About two months ago I lost my mind.
That was the day I called my husband at work to proclaim the need of a dog for our daughter.
The new college graduate.
The one moving to East Nashville.... the place where gangs live, crime happens, shots are heard from your porch, drugs are dealt.
It's all a fog from that day till now, where I sit on her front porch.
Still alive, no drive by's accept those who ooh and ah over the lovely new house.
The housemates hear me in their sleep reminding them to use the expensive alarm system we installed.
Met the neighbors, the divorced guys across the street. They seem very pleased with the new girls on the block, though I think they are harmless.
Two houses down, Scarlett (how lucky to have been given that name) works for The City. Drives a Land Rover.... has no drapes on her windows yet.
Roger, across the street, plays for the Nashville symphony.
I hear him play his oboe from the front porch when his windows are open.
A lovely sound on this street.
Jo and Theresa next door.
They work at Whole Foods... yum.
They are very earthy and friendly.
They are very earthy and friendly.
The British gent across the street who wears camo. Towering man with a long rusty beard who talks with a bit of cockney.
A British flag adorns his front porch, reminding him and others of his roots.
I like that.
I like that.
Then there are others. The ones we have not met... but have been told. We know the sad, the bad and the ugly.
The young boy who lives down the street with the old man, not his dad.
House seems to be groaning in pain as does the boy.
One bad choice after another we hear.
The mean old man gets to drinking some nights and the boy gets a verbal beating...... for hours.
This takes place for all to hear, on the front porch.
Hurtful words fly loud and proud and I go inside as my heart hurts. A heavy sadness takes shape, over me, over the street.
The boy is a problem for sure... but why? What has happened to this young boy?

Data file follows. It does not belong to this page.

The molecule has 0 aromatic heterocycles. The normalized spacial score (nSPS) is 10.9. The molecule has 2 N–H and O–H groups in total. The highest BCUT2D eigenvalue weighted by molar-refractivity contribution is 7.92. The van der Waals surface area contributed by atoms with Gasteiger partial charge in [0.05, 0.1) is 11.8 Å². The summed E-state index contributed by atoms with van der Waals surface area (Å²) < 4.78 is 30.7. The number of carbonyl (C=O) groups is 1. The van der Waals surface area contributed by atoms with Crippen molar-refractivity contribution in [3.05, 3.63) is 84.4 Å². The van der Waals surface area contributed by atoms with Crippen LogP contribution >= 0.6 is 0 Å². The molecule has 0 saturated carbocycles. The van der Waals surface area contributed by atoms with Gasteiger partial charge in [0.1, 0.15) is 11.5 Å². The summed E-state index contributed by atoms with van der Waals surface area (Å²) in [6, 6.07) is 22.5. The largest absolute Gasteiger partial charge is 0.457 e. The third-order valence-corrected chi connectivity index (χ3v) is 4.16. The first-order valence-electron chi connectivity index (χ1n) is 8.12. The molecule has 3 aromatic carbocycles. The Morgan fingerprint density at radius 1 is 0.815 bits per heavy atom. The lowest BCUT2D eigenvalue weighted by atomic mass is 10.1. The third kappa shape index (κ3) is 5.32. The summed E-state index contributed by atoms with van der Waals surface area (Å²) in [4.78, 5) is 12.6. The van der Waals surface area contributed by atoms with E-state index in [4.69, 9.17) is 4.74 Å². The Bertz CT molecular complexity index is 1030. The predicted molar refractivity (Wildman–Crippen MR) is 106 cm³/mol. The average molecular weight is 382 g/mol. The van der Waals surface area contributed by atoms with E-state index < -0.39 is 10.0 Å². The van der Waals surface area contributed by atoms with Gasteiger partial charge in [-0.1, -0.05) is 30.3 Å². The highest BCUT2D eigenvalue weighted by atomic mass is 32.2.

He has experienced loss at an early age and is trying to survive the best he knows... which isn't very well.
Then there is Red and his family.
Red is a good ole boy who lives with his parents in a house that hasn't seen paint in 30 years. A husky boxer runs along the chain link fence where shadows of grass remain. He reminds you to stay away, this is his home.
Red hangs in the street many days with "mean ole man".
Both shirtless, bellies over buckles, vintage tattoos running mostly down their used up bodies.
Beer in hand, leaning over old chevy truck, talking exploits of days gone by.
He doesn't seem a threat, just uncouth and unkempt.
I have heard stories of a beaten girlfriend, with a bad outcome and a long jail time.
Folks who live nearby feel safe because nobody messes with Red.
Kinda like Jim.. "You don't tug on Superman's cape, you don't spit into the wind, you don't pull the mask of the ole Lone Ranger, and you don't mess around with Jim, nah, nahna, nah, nah nah nah nah...."
Yeah, it could be that neighborhood.
Somewhere in the background is a rooster... I hear him calling each morning, and throughout the day.
I can almost see the Batman building (ATT) and LP Field, yet the rooster is in my right ear.
A contrast.. like most of life.
Ricks Market is around the corner. Coldest beer in town their sign claims.
A lady in a BMW stops in for 6 pack of local brewed ale and a man grabbing a tall one, just one. His morning coffee. He'll be back later.
A drummer man who walked up to the fence I was painting.
Two grungy bowls of soup in hand. Would I heat them up for him? His electricity had been turned off.
He told me about his millionaire brother and rich lawyer sister in N.Y.
He reached for pictures in his wallet, reminding me that people lie all the time and he was not making this up.
He could not find the pictures.
No worries I said.
He waited while I heated his soup.
Love says Yes.
Love wants to step in and talk to the young boy... but fear says, keep to yourself.
It's too far gone.
Can't do anything there, besides you don't live here. You just stop in from time to time.
There is a reason we own a house here.
Time will paint the canvas of why and how we choose to show love.
Back to the dog and my mind......
I called my husband in a frantic state and explained why we were getting a Doberman. He listened quietly. When I was done I hung up.
The search was on.
In short time I had 3000 reasons why we would not be getting a Doberman, all of them with dollar signs in front of them.
Last time I owned a Doberman she was a sweet Red girl priced at $65.00.
The daughter thought a Vizsla or a Weimeraner were good choices. We have a beauty of a Weim who I refer to as my velcro dog.
No to the Vizsla... too sweet.
I asked her thoughts on German shepherds? Can you get much smarter or calculating than a German? Person or dog?
She rolled her eyes.
She didn't want a dog that would terrify her friends and "mom, all that fur.. ick."
Okay so Weim it is.
They are big, have a tremendous bark, and are not pushovers. Ahh, the German character of a dog. Perfect.
In short order I located a litter of Weims.
An accidental litter of pure breeds.
Hmm, that's how we acquired the last one....
Pay attention to your kids people.
I called the husband, picked him up from work and we headed the short 20 miles down the road.
Eight darling pups later we left with two, a brother and sister
and that's when I knew for sure I had lost my mind.
To be continued....